I vividly remember my lofty ambitions for social change in high school. I attended Northeastern Academy, a small religious high school in uptown Manhattan. On my morning commute, I encountered large world problems: poverty, homelessness, structural and economic inequality. One day, during an idealistic “change the world” conversation with my AP English teacher, she uttered four words to me: You’re a change agent. As I sat across from her at a tiny desk, I understood why I was going to college. This mentor saw my earnest desire to, as cliché as this sounds, leave the world a better place. The question was: How? Fortunately, Wharton would provide me with the wings, knowledge, and power to build upon this desire.
Business school seems like an odd choice for someone with the heart of a philosopher and the fierce passion of an activist. The balance sheets and supply and demand curves, while helpful, didn’t exactly catch my interest. However, when I encountered the concept of diversity, equity, and inclusion, my entrepreneurial ambitions merged with my interest in reducing structural inequalities. It started with an internship at a New York City nonprofit for homeless advocacy and thrived in the classroom through a Leading Diversity in Organizations course and scholar Stefanie K. Johnson’s book Inclusify. I found my big problem, the thing that consumed me. I began to view Wharton as the training ground for my development as a transformational leader. My education was more than a chance to gain access to top-notch faculty and accomplished peers — I was here to think critically about my role in the larger scheme of things and how I could help.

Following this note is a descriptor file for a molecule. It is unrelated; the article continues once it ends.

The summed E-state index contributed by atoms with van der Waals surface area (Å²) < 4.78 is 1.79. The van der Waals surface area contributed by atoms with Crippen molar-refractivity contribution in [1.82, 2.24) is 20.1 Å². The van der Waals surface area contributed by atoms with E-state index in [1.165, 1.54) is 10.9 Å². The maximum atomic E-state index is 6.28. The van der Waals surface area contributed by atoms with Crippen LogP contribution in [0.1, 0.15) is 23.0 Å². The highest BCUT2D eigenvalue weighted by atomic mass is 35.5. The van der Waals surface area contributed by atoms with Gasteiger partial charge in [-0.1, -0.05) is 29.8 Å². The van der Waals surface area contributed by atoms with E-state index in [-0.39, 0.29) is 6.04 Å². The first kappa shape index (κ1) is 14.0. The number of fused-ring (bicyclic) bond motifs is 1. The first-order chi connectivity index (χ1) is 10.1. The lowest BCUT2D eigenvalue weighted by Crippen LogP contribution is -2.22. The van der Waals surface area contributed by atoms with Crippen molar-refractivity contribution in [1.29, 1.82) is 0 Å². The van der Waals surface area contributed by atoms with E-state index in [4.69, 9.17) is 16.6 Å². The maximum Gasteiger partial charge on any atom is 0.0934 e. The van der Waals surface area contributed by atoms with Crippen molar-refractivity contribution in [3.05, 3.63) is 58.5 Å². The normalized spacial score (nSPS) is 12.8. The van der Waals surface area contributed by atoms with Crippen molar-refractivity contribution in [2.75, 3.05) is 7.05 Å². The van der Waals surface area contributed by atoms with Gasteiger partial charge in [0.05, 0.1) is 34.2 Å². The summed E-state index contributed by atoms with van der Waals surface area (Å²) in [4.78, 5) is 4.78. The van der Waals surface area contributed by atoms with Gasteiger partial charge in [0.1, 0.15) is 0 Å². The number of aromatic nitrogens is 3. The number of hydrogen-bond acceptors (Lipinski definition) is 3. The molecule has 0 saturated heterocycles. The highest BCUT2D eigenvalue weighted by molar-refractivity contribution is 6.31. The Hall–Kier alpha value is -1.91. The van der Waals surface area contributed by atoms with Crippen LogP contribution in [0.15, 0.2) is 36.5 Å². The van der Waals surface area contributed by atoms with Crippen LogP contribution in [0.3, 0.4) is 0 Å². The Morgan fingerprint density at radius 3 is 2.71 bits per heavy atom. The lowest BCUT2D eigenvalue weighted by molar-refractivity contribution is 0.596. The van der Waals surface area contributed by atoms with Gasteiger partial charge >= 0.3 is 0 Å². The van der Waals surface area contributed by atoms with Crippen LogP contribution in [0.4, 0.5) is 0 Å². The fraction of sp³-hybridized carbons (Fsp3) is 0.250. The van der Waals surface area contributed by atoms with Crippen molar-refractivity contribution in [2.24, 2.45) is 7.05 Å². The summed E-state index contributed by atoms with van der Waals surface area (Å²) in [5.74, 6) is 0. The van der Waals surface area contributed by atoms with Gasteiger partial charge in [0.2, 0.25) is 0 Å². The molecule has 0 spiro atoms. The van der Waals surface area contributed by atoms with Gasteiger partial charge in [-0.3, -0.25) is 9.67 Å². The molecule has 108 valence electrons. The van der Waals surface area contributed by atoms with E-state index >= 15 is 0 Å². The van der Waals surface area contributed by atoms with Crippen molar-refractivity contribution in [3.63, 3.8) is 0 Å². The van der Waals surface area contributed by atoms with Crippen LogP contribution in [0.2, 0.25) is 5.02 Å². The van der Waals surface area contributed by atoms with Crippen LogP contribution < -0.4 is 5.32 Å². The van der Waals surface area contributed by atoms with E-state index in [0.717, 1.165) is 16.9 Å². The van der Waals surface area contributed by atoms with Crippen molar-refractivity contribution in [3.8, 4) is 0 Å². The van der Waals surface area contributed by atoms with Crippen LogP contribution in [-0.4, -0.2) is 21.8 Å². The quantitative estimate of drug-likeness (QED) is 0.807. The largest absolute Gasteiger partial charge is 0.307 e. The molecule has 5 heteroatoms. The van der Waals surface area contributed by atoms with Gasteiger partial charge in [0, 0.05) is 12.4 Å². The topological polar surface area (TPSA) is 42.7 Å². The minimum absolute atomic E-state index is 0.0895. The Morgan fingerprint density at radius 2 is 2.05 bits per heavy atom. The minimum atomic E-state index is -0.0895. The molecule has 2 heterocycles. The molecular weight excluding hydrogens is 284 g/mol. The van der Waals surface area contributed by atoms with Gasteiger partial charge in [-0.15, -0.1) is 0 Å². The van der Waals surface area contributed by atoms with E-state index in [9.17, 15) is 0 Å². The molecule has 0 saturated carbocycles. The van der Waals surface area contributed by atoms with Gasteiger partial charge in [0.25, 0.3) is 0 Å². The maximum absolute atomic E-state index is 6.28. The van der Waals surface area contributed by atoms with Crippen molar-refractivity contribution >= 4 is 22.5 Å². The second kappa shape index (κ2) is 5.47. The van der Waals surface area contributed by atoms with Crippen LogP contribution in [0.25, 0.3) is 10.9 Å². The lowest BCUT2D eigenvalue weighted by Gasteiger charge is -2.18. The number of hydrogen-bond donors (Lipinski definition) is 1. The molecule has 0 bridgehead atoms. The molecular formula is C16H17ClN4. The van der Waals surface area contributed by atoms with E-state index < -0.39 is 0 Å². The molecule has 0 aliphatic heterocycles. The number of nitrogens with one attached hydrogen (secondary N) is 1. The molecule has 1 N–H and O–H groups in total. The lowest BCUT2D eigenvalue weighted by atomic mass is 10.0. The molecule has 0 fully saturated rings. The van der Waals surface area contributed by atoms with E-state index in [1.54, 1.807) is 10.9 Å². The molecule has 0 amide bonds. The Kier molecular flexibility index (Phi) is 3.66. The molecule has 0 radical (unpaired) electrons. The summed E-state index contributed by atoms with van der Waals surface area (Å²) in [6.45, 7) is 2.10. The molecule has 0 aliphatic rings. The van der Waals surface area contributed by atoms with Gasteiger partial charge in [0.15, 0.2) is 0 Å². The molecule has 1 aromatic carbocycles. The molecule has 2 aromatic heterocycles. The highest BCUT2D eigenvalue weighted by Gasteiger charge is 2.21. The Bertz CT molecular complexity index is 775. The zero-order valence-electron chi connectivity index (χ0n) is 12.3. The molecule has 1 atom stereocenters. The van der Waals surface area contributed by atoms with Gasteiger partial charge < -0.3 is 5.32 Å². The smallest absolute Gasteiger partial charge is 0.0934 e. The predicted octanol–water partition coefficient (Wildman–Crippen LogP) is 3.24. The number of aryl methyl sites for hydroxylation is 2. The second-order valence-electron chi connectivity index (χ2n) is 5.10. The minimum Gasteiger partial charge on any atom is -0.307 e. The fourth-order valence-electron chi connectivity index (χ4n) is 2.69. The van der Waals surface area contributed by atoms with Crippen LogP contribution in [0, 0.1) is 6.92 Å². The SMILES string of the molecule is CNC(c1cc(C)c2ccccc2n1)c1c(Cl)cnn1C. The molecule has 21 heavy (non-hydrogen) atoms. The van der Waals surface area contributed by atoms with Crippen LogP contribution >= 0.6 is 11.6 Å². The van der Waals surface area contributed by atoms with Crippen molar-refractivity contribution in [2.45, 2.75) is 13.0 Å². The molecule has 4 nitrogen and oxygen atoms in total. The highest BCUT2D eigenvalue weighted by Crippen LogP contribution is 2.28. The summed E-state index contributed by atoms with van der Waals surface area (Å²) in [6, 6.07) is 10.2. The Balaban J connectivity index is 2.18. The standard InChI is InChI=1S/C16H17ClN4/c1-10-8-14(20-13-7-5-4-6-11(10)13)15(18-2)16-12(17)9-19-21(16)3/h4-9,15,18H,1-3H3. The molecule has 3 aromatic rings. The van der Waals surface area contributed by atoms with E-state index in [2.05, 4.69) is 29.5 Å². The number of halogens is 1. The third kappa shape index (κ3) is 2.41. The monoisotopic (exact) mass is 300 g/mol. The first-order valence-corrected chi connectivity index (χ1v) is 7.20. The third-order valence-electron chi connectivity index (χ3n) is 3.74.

I’ve always been dissatisfied with the status quo and fascinated by uniqueness. At the core of DEI is the belief that your individuality can be leveraged for good and that new knowledge, experiences, and cultural capital can improve business outcomes. I clung to this notion. As a Black woman in the Wharton School, I am one of few. I spent my early Wharton days feeling out of place, longing to see my uniqueness represented in the courses I took or events I attended. DEI instilled a fresh hope in the value of my own diverse background.